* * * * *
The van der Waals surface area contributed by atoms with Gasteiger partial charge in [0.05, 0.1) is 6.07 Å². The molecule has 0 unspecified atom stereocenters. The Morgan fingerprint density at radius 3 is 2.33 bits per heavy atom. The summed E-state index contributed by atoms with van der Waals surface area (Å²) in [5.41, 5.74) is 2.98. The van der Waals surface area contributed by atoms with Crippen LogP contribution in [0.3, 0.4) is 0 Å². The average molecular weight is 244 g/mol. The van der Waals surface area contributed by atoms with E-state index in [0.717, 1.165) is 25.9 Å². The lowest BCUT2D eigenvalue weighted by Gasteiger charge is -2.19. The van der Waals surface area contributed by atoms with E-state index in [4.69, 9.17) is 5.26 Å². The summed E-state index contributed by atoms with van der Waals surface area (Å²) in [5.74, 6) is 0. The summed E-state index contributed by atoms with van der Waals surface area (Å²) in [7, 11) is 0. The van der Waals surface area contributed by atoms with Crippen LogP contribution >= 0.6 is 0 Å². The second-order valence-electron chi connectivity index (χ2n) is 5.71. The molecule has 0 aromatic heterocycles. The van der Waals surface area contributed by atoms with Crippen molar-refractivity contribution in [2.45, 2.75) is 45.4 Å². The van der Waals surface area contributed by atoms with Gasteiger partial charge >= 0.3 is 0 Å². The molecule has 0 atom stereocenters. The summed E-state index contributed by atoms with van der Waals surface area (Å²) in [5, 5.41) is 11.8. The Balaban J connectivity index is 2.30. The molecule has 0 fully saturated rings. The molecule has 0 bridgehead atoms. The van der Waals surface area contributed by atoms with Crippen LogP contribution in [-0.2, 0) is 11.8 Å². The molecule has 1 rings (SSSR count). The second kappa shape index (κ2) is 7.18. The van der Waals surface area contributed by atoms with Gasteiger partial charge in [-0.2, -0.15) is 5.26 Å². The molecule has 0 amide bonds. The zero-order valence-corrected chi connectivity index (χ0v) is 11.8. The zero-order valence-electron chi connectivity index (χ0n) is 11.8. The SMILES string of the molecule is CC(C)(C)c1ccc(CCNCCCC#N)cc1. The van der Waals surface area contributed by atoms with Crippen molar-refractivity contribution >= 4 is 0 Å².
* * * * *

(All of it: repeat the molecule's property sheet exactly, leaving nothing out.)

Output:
The van der Waals surface area contributed by atoms with Gasteiger partial charge in [0.05, 0.1) is 6.07 Å². The molecule has 0 unspecified atom stereocenters. The Morgan fingerprint density at radius 3 is 2.33 bits per heavy atom. The summed E-state index contributed by atoms with van der Waals surface area (Å²) in [5.41, 5.74) is 2.98. The van der Waals surface area contributed by atoms with Crippen LogP contribution in [0.3, 0.4) is 0 Å². The average molecular weight is 244 g/mol. The van der Waals surface area contributed by atoms with E-state index in [0.717, 1.165) is 25.9 Å². The lowest BCUT2D eigenvalue weighted by Gasteiger charge is -2.19. The van der Waals surface area contributed by atoms with E-state index in [4.69, 9.17) is 5.26 Å². The summed E-state index contributed by atoms with van der Waals surface area (Å²) in [5.74, 6) is 0. The summed E-state index contributed by atoms with van der Waals surface area (Å²) in [7, 11) is 0. The van der Waals surface area contributed by atoms with Crippen LogP contribution >= 0.6 is 0 Å². The second-order valence-electron chi connectivity index (χ2n) is 5.71. The molecule has 0 aromatic heterocycles. The van der Waals surface area contributed by atoms with Crippen molar-refractivity contribution in [2.45, 2.75) is 45.4 Å². The van der Waals surface area contributed by atoms with Gasteiger partial charge >= 0.3 is 0 Å². The molecule has 0 atom stereocenters. The summed E-state index contributed by atoms with van der Waals surface area (Å²) in [5, 5.41) is 11.8. The Balaban J connectivity index is 2.30. The molecule has 0 fully saturated rings. The molecule has 0 bridgehead atoms. The van der Waals surface area contributed by atoms with Crippen LogP contribution in [-0.2, 0) is 11.8 Å². The molecule has 1 rings (SSSR count). The second kappa shape index (κ2) is 7.18. The van der Waals surface area contributed by atoms with Gasteiger partial charge in [-0.2, -0.15) is 5.26 Å². The molecule has 0 amide bonds. The zero-order valence-corrected chi connectivity index (χ0v) is 11.8. The zero-order valence-electron chi connectivity index (χ0n) is 11.8. The SMILES string of the molecule is CC(C)(C)c1ccc(CCNCCCC#N)cc1. The van der Waals surface area contributed by atoms with Crippen molar-refractivity contribution >= 4 is 0 Å².